More than a few people have their knickers in a twist over artificial intelligence (AI). But they shouldn’t. The technology will make us all richer.
Some folks fear AI to the point where they get paralyzed, whereas the reality is that this new technology will augur consistent pay raises. Here’s the skinny on a situation that shouldn’t be at all terrifying, but is.
That dread of newfangled automation is making people sick, according to new research. A recent study from the journal Social Science and Medicine found that as the risks of job automation increased the mental and physical health of the population declined. The study, “County-level job automation risk and health: Evidence from the United States,” was conducted as the title suggests using data sourced at the county level.
In other words, as the risks of a machine taking your job increase then your mental and physical health decline. However, the authors from Villanova University and Ball State University say, readers should approach the results with caution because there are a slew of other factors involved that might change the results.
Still, debilitating and health-threatening fear is what we should expect given the combined effects of media-led hysteria about robots eliminating all jobs forever.
That prolonged periods of extreme anxiety and fear make people sick shouldn’t surprise anyone. Cassandras who preach imminent doom in the jobs market won’t help pep up anyone, either. Perhaps a dose of reality will work.
Jobs extinction ahead? Hardly.
The problem is that forecasted doom and gloom is likely not an accurate picture of the future. Technological change has never permanently meant permanent mass unemployment. Mostly it has ushered in better-paid jobs of the type never before imagined.
Let’s start with new technology eliminating jobs. Before the industrial revolution, which began in Britain in the 1700s, almost all work was agricultural, and harvesting was done manually, often with scythes. These days crops such as corn and wheat are primarily mechanically harvested, and in the developed world a tiny percentage of the population works the land.
Despite the destruction of agricultural jobs, we are not all unemployed. New jobs got created of the type which the men and women of yore could never have imagined. Consider how you would describe an aerospace mechanic’s job to laborers from 1650, 1750 or 1850. With difficulty, no doubt, and the farmworker would be incredulous.
We have the same situation now. Many jobs will disappear. We don’t yet know what new roles will appear.
Consider recent history. When the now-obsolete fax machine became popular in the late 1980s, then operators of telex machines, which performed a fax-machine-like function, were instantly redundant.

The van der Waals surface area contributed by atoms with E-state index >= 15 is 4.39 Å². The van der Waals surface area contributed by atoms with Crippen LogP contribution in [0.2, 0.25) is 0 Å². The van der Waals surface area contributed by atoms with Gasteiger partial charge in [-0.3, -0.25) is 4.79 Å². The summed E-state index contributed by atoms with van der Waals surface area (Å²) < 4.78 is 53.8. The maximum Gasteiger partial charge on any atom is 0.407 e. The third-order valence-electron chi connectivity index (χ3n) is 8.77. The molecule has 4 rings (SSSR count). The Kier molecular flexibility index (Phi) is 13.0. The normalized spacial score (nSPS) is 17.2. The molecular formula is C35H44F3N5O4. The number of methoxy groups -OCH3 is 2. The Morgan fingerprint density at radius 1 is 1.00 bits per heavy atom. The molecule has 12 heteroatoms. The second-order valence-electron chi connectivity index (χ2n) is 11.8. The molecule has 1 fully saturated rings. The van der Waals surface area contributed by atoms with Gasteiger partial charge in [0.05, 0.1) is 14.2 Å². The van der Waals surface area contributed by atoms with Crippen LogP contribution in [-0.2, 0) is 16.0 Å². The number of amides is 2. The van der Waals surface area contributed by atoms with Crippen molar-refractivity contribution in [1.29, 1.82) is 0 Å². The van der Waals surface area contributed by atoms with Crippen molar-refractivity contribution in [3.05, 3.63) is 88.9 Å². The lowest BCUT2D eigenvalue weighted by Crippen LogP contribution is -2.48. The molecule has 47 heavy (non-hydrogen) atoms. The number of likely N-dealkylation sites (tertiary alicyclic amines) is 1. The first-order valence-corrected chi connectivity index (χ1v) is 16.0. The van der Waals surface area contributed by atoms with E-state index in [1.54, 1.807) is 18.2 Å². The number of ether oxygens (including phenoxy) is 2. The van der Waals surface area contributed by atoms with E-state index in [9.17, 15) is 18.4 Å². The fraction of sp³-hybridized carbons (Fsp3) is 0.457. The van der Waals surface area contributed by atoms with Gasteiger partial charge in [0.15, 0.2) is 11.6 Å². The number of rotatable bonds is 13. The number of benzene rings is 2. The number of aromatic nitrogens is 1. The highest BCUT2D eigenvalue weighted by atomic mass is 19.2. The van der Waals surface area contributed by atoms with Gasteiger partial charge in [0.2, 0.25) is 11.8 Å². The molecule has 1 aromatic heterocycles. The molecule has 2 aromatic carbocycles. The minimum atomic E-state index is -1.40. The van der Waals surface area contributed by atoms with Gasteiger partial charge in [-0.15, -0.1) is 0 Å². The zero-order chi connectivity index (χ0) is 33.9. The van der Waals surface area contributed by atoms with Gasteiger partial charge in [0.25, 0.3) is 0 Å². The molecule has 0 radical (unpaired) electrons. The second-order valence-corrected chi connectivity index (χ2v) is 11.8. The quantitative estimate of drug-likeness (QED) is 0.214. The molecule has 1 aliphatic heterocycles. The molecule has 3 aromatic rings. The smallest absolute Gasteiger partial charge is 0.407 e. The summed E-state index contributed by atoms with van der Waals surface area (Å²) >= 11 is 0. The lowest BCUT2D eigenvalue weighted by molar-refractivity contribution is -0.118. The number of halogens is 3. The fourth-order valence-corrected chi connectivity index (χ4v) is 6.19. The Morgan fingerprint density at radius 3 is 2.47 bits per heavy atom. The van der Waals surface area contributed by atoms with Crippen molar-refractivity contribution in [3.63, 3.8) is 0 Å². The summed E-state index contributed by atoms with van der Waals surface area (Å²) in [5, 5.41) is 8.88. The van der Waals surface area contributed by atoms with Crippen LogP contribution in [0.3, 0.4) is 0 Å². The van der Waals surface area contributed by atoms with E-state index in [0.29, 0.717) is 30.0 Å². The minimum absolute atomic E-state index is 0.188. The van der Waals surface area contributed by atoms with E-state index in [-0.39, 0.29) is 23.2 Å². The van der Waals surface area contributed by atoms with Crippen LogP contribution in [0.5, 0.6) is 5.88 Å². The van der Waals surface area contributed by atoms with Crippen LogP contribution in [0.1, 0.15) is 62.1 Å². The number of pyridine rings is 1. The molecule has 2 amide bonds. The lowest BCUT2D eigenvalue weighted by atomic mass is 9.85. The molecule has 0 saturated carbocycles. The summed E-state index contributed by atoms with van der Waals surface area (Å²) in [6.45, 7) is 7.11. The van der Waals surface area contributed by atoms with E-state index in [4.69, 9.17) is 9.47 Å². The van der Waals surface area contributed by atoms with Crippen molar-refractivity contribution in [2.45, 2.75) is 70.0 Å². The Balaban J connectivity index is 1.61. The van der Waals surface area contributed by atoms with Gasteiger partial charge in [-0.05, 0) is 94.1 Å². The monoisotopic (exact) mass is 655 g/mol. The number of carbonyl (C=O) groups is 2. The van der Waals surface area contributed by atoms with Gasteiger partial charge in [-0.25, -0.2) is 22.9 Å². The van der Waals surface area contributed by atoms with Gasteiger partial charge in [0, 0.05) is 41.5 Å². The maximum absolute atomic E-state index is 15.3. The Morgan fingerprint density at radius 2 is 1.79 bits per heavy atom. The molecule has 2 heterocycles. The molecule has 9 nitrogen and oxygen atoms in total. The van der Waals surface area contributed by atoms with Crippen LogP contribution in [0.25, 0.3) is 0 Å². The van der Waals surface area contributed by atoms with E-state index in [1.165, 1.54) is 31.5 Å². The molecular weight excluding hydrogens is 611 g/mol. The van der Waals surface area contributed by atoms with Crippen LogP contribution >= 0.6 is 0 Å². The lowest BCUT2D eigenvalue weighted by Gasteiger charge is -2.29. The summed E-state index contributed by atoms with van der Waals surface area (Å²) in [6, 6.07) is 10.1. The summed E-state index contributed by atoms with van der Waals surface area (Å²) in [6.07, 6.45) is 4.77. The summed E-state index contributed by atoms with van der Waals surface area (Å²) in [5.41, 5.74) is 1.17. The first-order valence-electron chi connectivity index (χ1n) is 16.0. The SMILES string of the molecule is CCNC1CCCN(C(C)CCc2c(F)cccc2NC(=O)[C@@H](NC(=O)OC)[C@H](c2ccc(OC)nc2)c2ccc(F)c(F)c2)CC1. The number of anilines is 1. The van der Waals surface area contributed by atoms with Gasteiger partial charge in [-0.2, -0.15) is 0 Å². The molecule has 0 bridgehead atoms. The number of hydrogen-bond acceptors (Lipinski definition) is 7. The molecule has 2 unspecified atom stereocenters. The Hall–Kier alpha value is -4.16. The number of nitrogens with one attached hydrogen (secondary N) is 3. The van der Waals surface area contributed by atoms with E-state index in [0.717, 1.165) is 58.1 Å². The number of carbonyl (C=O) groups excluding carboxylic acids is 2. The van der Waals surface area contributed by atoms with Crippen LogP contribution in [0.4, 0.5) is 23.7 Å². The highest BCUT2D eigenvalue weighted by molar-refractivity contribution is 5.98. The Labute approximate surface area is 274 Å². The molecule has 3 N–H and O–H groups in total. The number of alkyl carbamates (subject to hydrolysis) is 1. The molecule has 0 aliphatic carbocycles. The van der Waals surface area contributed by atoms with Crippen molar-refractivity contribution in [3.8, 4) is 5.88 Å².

Likewise, airport check-in no longer means individual attention from airline staff. “I just printed my own boarding passes and even checked my own bag through,” says Robert Wright, professor of political economy at Augustana University in Sioux Falls. “There was an employee there to help out the old or clueless, but she was handling I’m guessing five times as many passengers as the old-fashioned way.” In other words, the new check-in technology allows more worker efficiency.
The big thing here is that machines raise worker productivity, and that is the route to sustained increases in wages. In fact, you can’t have inflation-adjusted wages rising consistently unless the workers increase their output as well. If you doubt this, consider the following. If you raise salaries faster than the rate of inflation without a jump in productivity, then inflation-adjusted profits must fall.
Because most people are now working at or near their limit they can’t work harder; they must instead work more efficiently. Newer and better machines, including AI, help achieve that.
Unskilled do better
All workers get better pay in a local geographic area when a company improves its productivity, according to a recent study by brainiacs at the University of Chicago and the University of California at Berkeley. Perhaps more interesting is that the people who benefit most from the gains in output are the least-skilled workers.
The study “Who Benefits from Productivity Growth?” finds that a jump in business productivity will raise wages of local workers. This helps those people with the least developed skills more than highly skilled ones. The reason is simple: “[…] less-skilled workers are less mobile,” states the report. Put simply, the in-demand workers who have specialized know-how employers can quickly move location. Those without cannot.
At its most basic level, new technology shouldn’t be terrifying people who think they’ll become obsolete, but rather they should be welcoming it with open arms.